Apple is not a monopolist but must let app developers sell in-app purchases outside of its control, a judge has ruled as a pyrrhic victory by Fortnite publisher Epic Games triggers significant changes within Apple’s app and content ecosystem.

Longstanding App Store policies have forced developers to ensure that any extra purchases made through its apps are funnelled through Apple’s own payments system – which extracts a 30 per cent commission for anything sold through an app.

This policy has turned the App Store into what Apple fellow Phil Schiller has called “an economic miracle” that generated $87b ($US64b) in direct revenues and facilitated $870b ($US643b) in billings and sales during 2020 alone.

Yet its commission structure has posed major issues for companies like Amazon, which was forced to make customers buy products like Kindle e-books through its own website rather than paying Apple the hefty commission on every e-book.

Game publishers have been particularly affected by the policies, with gamers producing 70 per cent of in-app revenues – from embellishments such as power-ups, new levels, new characters and customisations – even though they comprise less than 10 per cent of App Store users.

Having railed against the policies for some time, Epic last year changed its app to work around the App Store payment system – leading to Fortnite being banned from the App Store and Google’s Play Store, and Epic subsequently suing Apple in a high-stakes case with global implications.

Epic has already appealed the latest court decision – which comes just as Apple is slated to release a slew of new products including its iPhone 13 and Apple Watch Series 7 in a live-streamed event – after US District Court judge found Apple’s App Store payments policy is an anti-competitive violation of California’s anti-steering laws.

Apple last year reduced commissions to 15 per cent for developers making less than $1.4m ($US1m) annually, but the company has now been ordered to let developers use alternative payment mechanisms outside of its control.

Yet in finding for Apple on nine out of 10 Epic allegations, the judge reserved plenty of criticism for Epic – which, among other things has been ordered to pay breach-of-contract damages comprising 30% of revenues it earned since Fortnite was banned, equivalent to around $4.75m ($US3.5m).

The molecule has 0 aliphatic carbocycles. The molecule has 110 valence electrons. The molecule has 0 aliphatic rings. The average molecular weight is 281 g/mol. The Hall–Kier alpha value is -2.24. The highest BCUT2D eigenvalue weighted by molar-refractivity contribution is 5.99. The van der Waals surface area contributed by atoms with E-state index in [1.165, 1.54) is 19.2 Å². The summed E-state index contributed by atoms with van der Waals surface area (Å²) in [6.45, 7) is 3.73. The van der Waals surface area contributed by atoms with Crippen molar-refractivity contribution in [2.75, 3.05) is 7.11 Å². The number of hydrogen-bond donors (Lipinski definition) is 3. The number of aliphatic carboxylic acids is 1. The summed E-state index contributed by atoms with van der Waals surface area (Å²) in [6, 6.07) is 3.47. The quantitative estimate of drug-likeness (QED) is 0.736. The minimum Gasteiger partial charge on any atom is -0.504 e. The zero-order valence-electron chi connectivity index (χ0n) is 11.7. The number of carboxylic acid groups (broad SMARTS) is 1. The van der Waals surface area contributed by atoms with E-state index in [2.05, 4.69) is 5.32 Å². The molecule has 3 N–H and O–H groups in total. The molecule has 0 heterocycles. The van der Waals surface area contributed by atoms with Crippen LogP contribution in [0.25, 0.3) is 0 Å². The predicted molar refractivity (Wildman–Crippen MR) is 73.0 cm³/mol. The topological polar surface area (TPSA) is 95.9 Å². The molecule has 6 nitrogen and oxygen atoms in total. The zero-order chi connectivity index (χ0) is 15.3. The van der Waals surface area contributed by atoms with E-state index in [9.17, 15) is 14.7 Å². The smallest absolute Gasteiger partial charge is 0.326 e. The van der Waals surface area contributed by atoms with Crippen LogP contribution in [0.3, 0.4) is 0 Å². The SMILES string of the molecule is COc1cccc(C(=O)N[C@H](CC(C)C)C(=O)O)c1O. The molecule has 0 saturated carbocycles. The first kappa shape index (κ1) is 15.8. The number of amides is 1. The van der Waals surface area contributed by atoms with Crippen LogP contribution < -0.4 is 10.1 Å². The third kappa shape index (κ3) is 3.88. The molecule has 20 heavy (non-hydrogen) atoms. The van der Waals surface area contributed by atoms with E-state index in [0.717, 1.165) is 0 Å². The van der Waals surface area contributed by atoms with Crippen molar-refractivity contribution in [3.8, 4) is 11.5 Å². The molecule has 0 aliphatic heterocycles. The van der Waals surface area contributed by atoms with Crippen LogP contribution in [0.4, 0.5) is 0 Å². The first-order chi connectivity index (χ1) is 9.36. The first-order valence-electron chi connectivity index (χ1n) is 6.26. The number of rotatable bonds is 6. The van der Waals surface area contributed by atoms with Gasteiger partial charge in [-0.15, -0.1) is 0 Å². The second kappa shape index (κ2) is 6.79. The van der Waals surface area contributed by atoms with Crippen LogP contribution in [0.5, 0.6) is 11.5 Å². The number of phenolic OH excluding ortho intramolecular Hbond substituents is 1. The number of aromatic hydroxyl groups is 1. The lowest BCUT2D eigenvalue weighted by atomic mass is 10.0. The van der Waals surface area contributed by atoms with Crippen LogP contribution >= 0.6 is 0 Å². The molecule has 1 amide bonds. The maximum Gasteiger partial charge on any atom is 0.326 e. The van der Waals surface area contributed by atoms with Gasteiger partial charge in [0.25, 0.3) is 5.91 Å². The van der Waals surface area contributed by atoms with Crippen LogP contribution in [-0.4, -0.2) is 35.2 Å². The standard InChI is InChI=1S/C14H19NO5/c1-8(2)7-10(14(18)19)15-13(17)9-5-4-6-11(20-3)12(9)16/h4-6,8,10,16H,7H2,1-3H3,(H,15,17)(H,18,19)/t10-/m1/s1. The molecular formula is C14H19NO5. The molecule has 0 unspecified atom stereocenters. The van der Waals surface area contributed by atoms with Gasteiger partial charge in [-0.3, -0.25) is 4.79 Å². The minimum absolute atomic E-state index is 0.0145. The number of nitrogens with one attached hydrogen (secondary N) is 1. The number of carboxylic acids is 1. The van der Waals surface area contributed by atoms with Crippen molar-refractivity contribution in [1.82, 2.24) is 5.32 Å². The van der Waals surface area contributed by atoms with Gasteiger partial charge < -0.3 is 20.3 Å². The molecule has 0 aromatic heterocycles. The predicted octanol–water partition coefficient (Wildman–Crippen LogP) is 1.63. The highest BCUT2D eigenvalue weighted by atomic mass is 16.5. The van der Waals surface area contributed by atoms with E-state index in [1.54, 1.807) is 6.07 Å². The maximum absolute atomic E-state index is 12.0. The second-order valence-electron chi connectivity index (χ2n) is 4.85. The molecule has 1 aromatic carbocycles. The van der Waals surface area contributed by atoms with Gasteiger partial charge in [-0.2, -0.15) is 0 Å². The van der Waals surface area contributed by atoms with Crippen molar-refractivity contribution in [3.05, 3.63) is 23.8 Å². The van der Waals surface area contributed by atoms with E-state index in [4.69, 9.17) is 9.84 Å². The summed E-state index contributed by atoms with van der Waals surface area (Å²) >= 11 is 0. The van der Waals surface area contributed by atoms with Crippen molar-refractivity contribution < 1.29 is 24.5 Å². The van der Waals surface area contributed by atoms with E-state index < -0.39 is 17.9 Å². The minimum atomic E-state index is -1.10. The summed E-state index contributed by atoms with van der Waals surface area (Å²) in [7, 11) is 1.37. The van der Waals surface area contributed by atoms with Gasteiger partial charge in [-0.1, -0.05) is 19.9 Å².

One of the most significant conclusions was the determination that Apple is not a monopolist: despite enjoying “considerable market share of over 55 per cent and extraordinarily high profit margins,” the judge wrote, “these factors alone do not show antitrust conduct.”

“Success is not illegal.”

Loosening the chains

The Epic v Apple verdict comes amidst a flurry of legal action related to Apple’s payment platforms.

Pre-empting the judge’s decision in the Epic case, in late August Apple settled a class action civil suit from US developers with seven proposed policies – one of which is allowing developers to share purchase options outside of their apps.

Other proposed agreements include expanding the number of prices developers can charge from 100 to over 500; allowing developers to appeal the rejection of an app; establishing a fund to assist small US developers; and changes to App Store searches to ensure results are “based on objective characteristics”.

At the same time, Apple introduced a News Partner Program that lowers commission rates for “robust news” publishers – in Australia, Canada, the US and UK – that optimise their content for delivery through the company’s Apple News apps.

The moves mean Apple’s latest upgrades to its core products – including the new iPhone, “show-stopping” iOS 15 update, Monterey operating system, and an ecosystem of updated apps – will debut into an applications market that is being reshaped by increasing questioning of its tightly-controlled ecosystem.

Echoing a growing chorus of voices in regions like the Netherlands, Germany, and Europe, Australian authorities this week announced they will formally investigate Apple’s controversial policy of limiting access to the NFC chip used to process secure payments at retail outlets.

The investigation comes on the heels of ongoing bitterness between Apple and institutions such as the Commonwealth Bank, which has railed at Apple’s policy forbidding apps other than its own Apple Pay from accessing the NFC chip in the phone.

Apple claims the restriction is a way of maintaining security over potentially sensitive transactions – as well as controlling access to other applications that may use the NFC chip, such as using a phone for unlocking a car or home – but banks see it as a way of forcing them to pay Apple a commission on every transaction.

The Australian Competition and Consumer Commission (ACCC) is concerned that preventing developers from accessing the device’s hardware is anti-competitive and anti-innovation.

Regulators have been monitoring overseas actions around the chip for some time, with chair Rod Sims arguing last month that intervention was valuable in addressing “the ‘gatekeeper’ or ‘strategic’ market power of major digital platforms.”

“Unfair and potentially anti-competitive terms” such as Apple’s NFC restrictions and in-app payment restrictions, Sims said, have “potential to harm innovation, competition and consumer choice.”